In 1932, Benjamin O. Davis Jr. entered the U.S. Military Academy at West Point, only to be silenced by the Corps of Cadets. Eighty-five years later, USMA has payed homage to Davis’ legacy with the dedication of the newest, most innovative and eco-friendly barracks in his memory. On August 18, the U.S. Military Academy superintendent, Lt. Gen. Robert L. Caslen Jr., along with West Point cadets, staff and faculty, and members of Davis’ family, cut the ribbon to the barracks that stands tall above the rest.
“General Benjamin O. Davis Jr. exemplifies the West Point values of Duty, Honor and Country, and he exemplifies what it means to be a leader of character,” Caslen remarked. “We will dedicate this new cadet barracks that bears his name … etched in stone as a perpetual reminder of his incredible legacy and example that will inspire all future leaders of character that pass through West Point’s gates.”
Despite being silenced during his four years at West Point, where no cadets, faculty or staff members befriended or spoke to him except on an official basis, he persevered to become the fourth African-American to graduate from West Point, ranking 35th in his class of 276.
While he continually faced segregation and discrimination throughout his career, Davis was instrumental in developing the integration plan for the U.S. Air Force and went on to become the first officer to graduate from the Army Air Corps’ all-black flight training program, the Tuskegee Airmen. His awards include the Silver Star, Distinguished Flying Cross and Air Medal for meritorious service and gallantry. In 1970, Davis retired from the Air Force as a lieutenant general.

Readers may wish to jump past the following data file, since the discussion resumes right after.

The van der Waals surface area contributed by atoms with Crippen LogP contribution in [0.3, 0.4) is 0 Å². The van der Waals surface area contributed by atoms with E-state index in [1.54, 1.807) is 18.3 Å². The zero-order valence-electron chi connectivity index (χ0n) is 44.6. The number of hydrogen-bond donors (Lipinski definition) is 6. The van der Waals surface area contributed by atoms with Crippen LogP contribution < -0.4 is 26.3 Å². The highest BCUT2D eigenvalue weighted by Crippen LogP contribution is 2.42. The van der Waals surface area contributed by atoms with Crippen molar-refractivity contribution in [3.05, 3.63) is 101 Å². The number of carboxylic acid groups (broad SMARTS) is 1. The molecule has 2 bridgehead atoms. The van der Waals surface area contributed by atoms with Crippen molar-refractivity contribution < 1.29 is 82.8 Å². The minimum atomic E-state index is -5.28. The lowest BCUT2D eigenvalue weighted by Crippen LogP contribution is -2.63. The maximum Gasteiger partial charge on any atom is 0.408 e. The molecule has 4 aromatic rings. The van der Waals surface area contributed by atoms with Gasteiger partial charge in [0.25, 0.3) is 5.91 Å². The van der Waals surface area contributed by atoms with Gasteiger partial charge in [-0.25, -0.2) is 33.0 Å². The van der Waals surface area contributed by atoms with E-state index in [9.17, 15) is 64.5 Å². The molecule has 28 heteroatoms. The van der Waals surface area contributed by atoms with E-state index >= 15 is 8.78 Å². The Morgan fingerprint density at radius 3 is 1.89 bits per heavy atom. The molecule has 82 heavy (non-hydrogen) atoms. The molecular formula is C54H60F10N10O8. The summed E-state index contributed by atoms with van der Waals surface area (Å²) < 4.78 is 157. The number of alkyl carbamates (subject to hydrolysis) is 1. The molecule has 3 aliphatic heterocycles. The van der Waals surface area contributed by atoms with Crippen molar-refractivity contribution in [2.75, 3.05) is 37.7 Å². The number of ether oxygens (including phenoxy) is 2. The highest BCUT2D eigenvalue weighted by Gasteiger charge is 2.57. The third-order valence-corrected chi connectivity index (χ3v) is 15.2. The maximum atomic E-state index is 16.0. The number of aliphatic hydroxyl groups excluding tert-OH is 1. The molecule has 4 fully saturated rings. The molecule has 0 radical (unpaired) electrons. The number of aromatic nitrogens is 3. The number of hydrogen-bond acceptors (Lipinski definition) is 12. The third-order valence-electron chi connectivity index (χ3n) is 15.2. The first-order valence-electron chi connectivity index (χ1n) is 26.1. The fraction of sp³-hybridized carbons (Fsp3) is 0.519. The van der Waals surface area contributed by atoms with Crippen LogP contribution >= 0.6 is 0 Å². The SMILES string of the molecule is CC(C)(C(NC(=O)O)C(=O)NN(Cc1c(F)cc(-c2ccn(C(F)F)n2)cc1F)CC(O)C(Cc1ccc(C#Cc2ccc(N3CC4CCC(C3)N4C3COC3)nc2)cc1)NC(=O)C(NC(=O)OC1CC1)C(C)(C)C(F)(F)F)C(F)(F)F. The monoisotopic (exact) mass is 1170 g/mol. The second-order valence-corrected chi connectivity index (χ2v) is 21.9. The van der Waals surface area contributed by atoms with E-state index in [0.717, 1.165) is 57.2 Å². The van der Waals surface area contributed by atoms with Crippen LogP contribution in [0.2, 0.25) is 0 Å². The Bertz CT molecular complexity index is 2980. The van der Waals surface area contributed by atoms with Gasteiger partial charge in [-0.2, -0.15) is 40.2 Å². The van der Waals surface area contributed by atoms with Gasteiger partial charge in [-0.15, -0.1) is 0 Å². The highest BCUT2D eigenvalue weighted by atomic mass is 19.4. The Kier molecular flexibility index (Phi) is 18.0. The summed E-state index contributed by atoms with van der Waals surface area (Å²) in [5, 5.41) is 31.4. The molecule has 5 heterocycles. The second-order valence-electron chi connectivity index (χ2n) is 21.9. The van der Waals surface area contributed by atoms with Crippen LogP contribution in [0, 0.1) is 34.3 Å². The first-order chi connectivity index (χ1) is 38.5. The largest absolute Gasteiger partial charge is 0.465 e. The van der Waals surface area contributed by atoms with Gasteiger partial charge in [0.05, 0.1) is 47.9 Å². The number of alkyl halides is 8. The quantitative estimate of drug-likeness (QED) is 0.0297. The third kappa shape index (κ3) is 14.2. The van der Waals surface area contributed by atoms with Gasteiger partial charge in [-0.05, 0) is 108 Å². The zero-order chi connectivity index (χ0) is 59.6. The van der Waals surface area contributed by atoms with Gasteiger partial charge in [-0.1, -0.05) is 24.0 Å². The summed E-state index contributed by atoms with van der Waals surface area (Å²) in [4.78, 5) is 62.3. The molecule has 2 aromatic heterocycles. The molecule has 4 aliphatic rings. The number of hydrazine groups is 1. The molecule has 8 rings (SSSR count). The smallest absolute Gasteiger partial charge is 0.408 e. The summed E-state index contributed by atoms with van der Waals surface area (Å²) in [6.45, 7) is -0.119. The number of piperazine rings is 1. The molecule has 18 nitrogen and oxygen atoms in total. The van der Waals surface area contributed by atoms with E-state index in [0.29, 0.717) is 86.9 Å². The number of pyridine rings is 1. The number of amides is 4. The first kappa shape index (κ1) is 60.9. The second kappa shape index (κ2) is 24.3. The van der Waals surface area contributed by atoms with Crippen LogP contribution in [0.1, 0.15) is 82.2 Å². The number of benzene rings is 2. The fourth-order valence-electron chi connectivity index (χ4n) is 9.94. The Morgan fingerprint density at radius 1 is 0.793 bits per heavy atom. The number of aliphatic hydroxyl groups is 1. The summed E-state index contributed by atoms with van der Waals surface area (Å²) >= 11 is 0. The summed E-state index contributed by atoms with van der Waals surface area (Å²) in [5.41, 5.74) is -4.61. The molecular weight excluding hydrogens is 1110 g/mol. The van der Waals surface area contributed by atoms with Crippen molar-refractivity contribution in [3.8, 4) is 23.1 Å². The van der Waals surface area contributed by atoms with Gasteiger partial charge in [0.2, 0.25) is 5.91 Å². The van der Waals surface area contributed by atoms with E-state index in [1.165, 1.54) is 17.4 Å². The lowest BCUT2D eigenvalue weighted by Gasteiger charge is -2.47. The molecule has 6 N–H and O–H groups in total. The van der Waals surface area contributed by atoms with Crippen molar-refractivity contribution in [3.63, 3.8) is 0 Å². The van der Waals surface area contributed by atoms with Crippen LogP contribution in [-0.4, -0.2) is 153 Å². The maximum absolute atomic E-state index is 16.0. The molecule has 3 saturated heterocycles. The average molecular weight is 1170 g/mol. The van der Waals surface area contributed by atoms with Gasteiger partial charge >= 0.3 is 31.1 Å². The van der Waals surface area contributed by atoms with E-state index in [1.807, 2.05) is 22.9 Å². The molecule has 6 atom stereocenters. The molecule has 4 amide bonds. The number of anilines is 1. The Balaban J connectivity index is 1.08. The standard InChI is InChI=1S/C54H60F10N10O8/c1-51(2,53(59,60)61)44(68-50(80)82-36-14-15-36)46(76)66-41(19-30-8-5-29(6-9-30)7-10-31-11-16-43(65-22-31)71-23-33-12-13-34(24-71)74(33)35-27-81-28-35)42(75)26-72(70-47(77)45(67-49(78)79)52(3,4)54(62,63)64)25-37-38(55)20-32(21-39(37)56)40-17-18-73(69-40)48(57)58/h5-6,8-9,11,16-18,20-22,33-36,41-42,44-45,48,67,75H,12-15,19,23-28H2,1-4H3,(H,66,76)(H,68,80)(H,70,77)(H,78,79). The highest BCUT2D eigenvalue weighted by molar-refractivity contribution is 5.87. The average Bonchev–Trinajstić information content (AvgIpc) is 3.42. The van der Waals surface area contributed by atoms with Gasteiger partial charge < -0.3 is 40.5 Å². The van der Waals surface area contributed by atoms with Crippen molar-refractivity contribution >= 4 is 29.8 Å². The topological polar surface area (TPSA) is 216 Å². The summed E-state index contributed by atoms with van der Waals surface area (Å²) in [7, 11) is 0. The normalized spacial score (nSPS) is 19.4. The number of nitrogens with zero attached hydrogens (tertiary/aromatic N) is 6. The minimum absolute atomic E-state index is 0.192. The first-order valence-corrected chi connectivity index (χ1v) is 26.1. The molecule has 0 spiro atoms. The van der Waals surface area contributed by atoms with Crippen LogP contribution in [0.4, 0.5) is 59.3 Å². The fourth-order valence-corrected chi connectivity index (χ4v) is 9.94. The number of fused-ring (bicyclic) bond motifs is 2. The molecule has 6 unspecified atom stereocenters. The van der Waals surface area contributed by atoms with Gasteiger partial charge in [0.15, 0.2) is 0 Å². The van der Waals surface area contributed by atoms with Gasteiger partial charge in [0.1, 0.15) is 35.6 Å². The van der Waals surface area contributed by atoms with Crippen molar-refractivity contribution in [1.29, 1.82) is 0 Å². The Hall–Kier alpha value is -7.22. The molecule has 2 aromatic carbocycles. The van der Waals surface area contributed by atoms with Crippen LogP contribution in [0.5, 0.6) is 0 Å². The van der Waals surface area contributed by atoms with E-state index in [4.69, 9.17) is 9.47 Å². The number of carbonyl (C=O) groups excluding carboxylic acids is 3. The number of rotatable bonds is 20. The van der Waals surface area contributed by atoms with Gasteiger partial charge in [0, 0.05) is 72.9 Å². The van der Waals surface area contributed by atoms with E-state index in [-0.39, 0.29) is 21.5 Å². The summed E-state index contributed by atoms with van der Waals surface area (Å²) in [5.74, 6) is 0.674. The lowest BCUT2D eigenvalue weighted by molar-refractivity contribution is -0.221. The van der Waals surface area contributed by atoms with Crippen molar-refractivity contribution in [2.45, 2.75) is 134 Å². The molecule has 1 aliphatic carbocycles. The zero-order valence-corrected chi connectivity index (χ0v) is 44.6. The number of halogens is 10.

Twenty-eight years after retiring, in 1998, President Bill Clinton recalled Davis to active duty for one day to promote him from Lt. Gen. to General, noting that he was “the very embodiment of the principle that: from diversity, we can build an even stronger unity and that in diversity we can find the strength to prevail and advance.”
While Davis passed in 2002, his legacy lives on through his family, and now through the Davis Barracks, a monument that cadets will forever look up to, both literally and figuratively.
“He continues to show us the importance of Duty, Honor and Country, as cliché as that may sound, he embodied every pillar that the U.S. Military Academy and the Air Force wants to show and employ,” Cadet Brittany Scofield remarked. “He put duty above everything and I think that’s really important for us as cadets to remember. He didn’t let the circumstances or the adversity or the obstacles bring him down, but rather he put them in his stride and it made him stronger.”
Cadet Ty Moore agreed, saying that Davis’ story inspires him every day.
“This is someone who said no matter how many times my back is against the wall, I’m going to continue moving forward,” he said. “That amount of strength, that amount of drive, that amount of grit, is necessary for anyone or any person at the Academy.”
Moore went on to explain that Davis’ circumstances only made him stronger.
“He had to go through being racially isolated and only being talked to during duty, never being eaten with, and he never had a roommate,” Moore explained. “To understand that there may be a time where your situation is not what you want it to be, but you will not let it dictate your future.”
Cadet Kenneth Brinson empathized with Davis’ situation as well.
“West Point is a challenging enough environment as it is, and honestly when I think of General Davis, I think there’s no excuse to not do the best you can because he excelled here, under much tougher circumstances than me to any other cadet here today,” he said. “It’s really just an inspiration every day to work and grind and not lose sight of the fact that you can excel here … you can do the best you can, and that’s what’s expected of you.”
Brinson said that Davis gives hope to others that anything is possible.
“Gen. Davis’ story just fits into the greater arc of what the American dream is and the reason we’re all here, and why we all fight for the country that we love,” he added.
By Michelle Eberhart (USMA)